Customer feedback doesn’t just let you in on customer experience and satisfaction; it’s a rich source to get to know your customers more deeply. With the right survey questions and data analysis, you can find details about their preferences, background, shopping habits, and much more.


Lalamove is an intra-city logistics company operating in Asia. It uses surveys to collect customer data from the regions they want to target next.

The survey feedback helps them understand their demographics, needs, wants, and challenges. The company also uses customer sentiment data to keep a check on its customers and their experience.

Bonus read: 60+ Popup Survey Questions to Ask Your Visitors & Customers (2022)

Customer Feedback Management Metrics to Track

Metrics for customer feedback are benchmarks companies use to evaluate their performance and the impact of their efforts. So, when you think of customer feedback management, also consider tracking these customer satisfaction metrics:

Customer Satisfaction Score (CSAT Score): This tells you how satisfied your customers are with your product/services and overall experience.

Customer Effort Score (CES): CES metric helps you understand how easy or difficult your product is to use.

Net promoter Score (NPS): This metric tracks how many promoters and detractors you have in terms of customer loyalty.

Customer Service Satisfaction (CSS): This metric focuses on customer satisfaction related to customer support service. 

Customer Health Score (CHS): It’s more of a process to analyze customer behavior and predict if customers are likely to stay.

Customer Churn Rate (CCR): it examines the rate at which customers churn away.

Abandonment Rate: It calculates the percentage of customers leaving the checkout process halfway without buying.

Bonus read: 30+ Proven Ways to Reduce Shopping Cart Abandonment

First Response Time (FRT): It measures the time taken by an organization to reply to customers reaching out via different channels.

First Contact Resolution (FCR): It aims to track the percentage of support calls resolved in the first interaction.

Value Enhancement Score (VES): Focuses on gauging users’ views and perceptions of products and services.

You can refer to our detailed blog “Customer Satisfaction Metrics To Monitor” to learn about each of these metrics.

Four-Step Customer Feedback Management Process To Follow

Managing customer feedback the right way unlocks so many valuable insights. So, if you wish to set up a customer feedback management system for your business, you must follow these four steps.

Step 1: Collect The Feedback

Before you even start collecting customer feedback, you must decide how to ask for it. You can leverage multiple survey channels at once. 

For instance, you can conduct on-site and in-app surveys with insights from third-party review sites or customer interviews.

So, if you go with online surveys, you should know the right questions to ask at the right time. With the right customer feedback management platform, this won’t be a problem.

Here are some suggestions on what questions you can ask to procure particular types of feedback:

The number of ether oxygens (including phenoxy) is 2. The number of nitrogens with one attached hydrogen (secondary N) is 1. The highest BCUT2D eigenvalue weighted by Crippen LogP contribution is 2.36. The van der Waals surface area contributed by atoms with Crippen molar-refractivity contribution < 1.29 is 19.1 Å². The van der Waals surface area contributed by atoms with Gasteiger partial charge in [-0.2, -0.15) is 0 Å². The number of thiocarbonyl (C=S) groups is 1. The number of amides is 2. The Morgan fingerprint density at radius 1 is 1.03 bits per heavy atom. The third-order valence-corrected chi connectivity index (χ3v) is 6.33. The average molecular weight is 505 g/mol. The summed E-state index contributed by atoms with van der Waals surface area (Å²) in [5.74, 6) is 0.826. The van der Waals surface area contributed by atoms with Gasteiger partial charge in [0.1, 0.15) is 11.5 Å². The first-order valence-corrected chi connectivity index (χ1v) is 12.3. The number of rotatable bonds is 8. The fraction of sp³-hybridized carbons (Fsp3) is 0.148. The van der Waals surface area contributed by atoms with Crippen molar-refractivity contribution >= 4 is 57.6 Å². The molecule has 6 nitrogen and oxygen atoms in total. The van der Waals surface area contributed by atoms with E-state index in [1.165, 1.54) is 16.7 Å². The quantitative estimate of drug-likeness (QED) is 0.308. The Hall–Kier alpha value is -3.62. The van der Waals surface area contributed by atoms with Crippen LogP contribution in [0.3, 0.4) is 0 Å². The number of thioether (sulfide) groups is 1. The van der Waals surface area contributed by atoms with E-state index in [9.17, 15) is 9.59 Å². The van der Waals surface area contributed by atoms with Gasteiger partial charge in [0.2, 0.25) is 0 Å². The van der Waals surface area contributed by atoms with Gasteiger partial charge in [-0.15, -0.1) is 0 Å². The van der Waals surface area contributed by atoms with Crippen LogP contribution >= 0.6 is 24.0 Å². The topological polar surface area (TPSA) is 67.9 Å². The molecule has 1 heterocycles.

Question for NPS survey:

“On a scale of 0-10, how likely are you to recommend our product/service to others?” 

Question for CSAT survey:

‘How satisfied are you with the feature/product/service?’

Question for CES survey:

Overall, how easy was it for you to solve your problem with [Product/Service]?

Question for Exit-intent survey:

“If you don’t plan to make a purchase today, can you tell us why not?”

View This Exit-intent Survey Template

And what about filtering the non-relevant respondents? Well, you can add screening questions to your surveys.

Step 2: Filter out Constructive Criticism and Requests

It’s a given that not all feedback you collect amounts to something. You must learn to tune out the irrelevant and unconstructive feedback to focus on the one that matters.

It’s about filtering out the gunk from the gold, and a good CFM tool with advanced analytics can facilitate the process.

Bonus read: 50 Best Customer Feedback Tools You Should Try in 2023

You can also use technology such as Sentiment Analysis that lets you filter data based on customer sentiment represented in the written feedback.

Bonus read: 15 Best Sentiment Analysis Tools to Choose in 2023

Step 3: Prioritize the Actionable Insights

Once you have useful and rich feedback insights, it’s time to prioritize. Of course, each piece of feedback is crucial for you, but you can only take care of some at a time. 

To start somewhere, you can focus on low-effort feedback and at-risk customers. For example, it’s time and cost-effective to resolve the lack of information on product pages, but it takes strategic resource utilization to fix a problem related to the checkout process.

Similarly, you can wait for feedback from a customer rated 9 on the NPS, but you must prioritize feedback from a detractor who gave low ratings since they are at risk of churn.

Step 4: Make Your Customers Feel Heard

Since your business relies heavily on the voice of customers, they need to feel heard too. After you’ve acted on their feedback, you should communicate the same to them. 

Let them know you addressed their concerns and that their feedback matters. For this, you can send follow-up emails and surveys to let them know and also collect insights on their customer experience after the issue resolution.

5 Best Practices for Customer Feedback Management

It’s easy to make mistakes or skip a few things when dealing with such vast amounts of data. And while your heart might be in the right place as you’re establishing a customer feedback management system, you may lose the way.

So, you can take help from these best practices and flawlessly implement a robust customer feedback management process.

1. Have Clear Objectives

One of the common mistakes businesses often make while collecting feedback is collecting it for the sake of it, with no clear goal. 

Your feedback objectives can be as specific as gauging customer feedback on the pricing for a particular product or as general as collecting overall customer satisfaction.